9(7). Apical fringe of T2 with row of convergent thick bristles (e.g. Figs 53, 54 View FIGURES 53–56 , 57 View FIGURES 57–60 ; North and South America).............. 10

- Apical fringe of T2 with simple setae only (e.g. Figs 58, 60 View FIGURES 57–60 , 63 View FIGURES 61–64 ; North America).................................. 13

10(9). Vertex with separated punctures, IS=PD; paramere having long setae on external surface medially (see Williams & Pitts 20 0 9, Fig. 15 View FIGURES 15–20 ; Sonora, Mexico)..................................................... L. theresa Williams & Pitts, 2009  

- Frons and vertex coarsely punctate or areolate; paramere lacking long setae except sometimes at apex (South America)... 11

11(10). T1 shape nodose, anterior face convex ( Fig. 56 View FIGURES 53–56 ); apical third of paramere distinctly downcurved ( Fig. 71 View FIGURES 65–72 ; Colombia).................................................................................... L. juanita Williams   , sp. nov.

- T1 shape disciform, anterior face flat or concave ( Figs 53, 55 View FIGURES 53–56 ); paramere basically straight or evenly downcurving throughout its length (e.g. Manley & Pitts 2004, Fig. 21 View FIGURES 21–26 ).............................................................. 12

12(11). Gena weakly carinate, apex of paramere with weak tuft of long setae (see Williams & Pitts 2009, Fig. 7 View FIGURES 5–8 ; Argentina, Brazil, and Paraguay)....................................................................... L. vianai Casal, 1969  

- Genal carina distinct; apex of paramere lacking setal tuft (see Manley & Pitts 2004, Fig. 21 View FIGURES 21–26 ; Northern South America)............................................................................. L. hyphantria Pitts & Manley, 2004  

13(9). Paramere broadly flattened, rounded apically ( Fig. 69 View FIGURES 65–72 ; also see Williams & Pitts 2009, Fig. 13 View FIGURES 9–14 )..................... 14

- Paramere acuminate apically, at most laterally compressed (e.g. see Williams & Pitts 2009, Fig. 1 View FIGURES 1–4 )................... 15

14(13). Cuspis and paramere with all setae shorter than paramere width (see Williams & Pitts 2009, Fig. 13 View FIGURES 9–14 ; Sonoran Desert in California)................................................................ L. snellingella Williams & Pitts, 2009  

- Cuspis and paramere with setae much longer than paramere width ( Figs 59 View FIGURES 57–60 , 69 View FIGURES 65–72 ; Sonora, Mexico)................................................................................................... L. eironeia Williams   , sp. nov.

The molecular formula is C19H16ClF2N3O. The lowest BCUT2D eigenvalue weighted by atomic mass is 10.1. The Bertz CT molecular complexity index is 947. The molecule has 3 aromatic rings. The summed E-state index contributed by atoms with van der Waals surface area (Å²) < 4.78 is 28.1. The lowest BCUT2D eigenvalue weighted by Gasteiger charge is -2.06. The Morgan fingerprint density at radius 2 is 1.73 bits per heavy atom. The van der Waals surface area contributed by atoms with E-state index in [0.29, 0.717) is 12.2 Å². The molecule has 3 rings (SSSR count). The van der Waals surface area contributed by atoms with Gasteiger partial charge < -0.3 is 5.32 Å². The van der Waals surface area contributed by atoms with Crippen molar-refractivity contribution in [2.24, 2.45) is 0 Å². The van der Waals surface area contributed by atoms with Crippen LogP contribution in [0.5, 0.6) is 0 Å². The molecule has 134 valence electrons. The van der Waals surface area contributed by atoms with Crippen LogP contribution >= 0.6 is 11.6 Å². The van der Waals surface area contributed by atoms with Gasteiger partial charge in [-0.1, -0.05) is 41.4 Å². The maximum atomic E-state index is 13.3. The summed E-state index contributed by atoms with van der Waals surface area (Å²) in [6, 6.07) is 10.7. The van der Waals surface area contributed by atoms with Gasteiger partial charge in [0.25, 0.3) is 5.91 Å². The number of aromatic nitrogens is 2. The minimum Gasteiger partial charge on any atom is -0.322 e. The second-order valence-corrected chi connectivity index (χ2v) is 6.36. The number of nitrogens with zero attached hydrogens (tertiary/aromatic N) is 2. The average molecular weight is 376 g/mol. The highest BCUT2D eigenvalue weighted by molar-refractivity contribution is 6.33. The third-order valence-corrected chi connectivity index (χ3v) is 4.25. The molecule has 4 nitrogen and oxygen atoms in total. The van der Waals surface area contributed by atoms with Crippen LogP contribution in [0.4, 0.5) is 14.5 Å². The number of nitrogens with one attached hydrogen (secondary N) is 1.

15(13). Paramere lacking long setae, all setae shorter than paramere width (see Williams & Pitts 2009, Fig. 9 View FIGURES 9–14 ; Arizona, USA and Sonora, Mexico).................................................... L. polemomechana Williams & Pitts, 2009  

- Paramere with at least some ventral or apical setae longer than mid-paramere width............................... 16

16(15). Entire paramere with continuous ventral setal row (see Williams & Pitts 2009, Fig. 3 View FIGURES 1–4 ; Mohave and Sonoran Deserts in California and Nevada)............................................................... L. ilex Williams & Pitts, 2009  

- Long ventral setae of paramere absent from basal half....................................................... 17

17(16). Paramere narrow throughout, long cylindrical, apically convergent, and evenly curving ventrally throughout length ( Fig. 63 View FIGURES 61–64 , also see Williams & Pitts 2009, Fig. 5 View FIGURES 5–8 ; Arizona, USA and Sonora, Mexico)........... L. litosisyra Williams & Pitts, 2009  

- Paramere evenly tapering toward apex, somewhat laterally compressed, subparallel, and virtually straight to apex or scarcely downcurving (e.g. Figs 62, 64 View FIGURES 61–64 )......................................................................... 18

18(17). Long setae of paramere restricted to tuft in apical fifth of free length (see Williams & Pitts 2009, Fig. 17 View FIGURES 15–20 ; Texas, New Mexico, and Arizona, USA and Sonora, Mexico)..................................... L. vacamuerta Williams & Pitts, 2009  

- Long setae of paramere scattered through apical half of free length (see Williams & Pitts 2009, Fig. 1 View FIGURES 1–4 ; Baja California Sur, Mexico).................................................................. L. hedera Williams & Pitts, 2009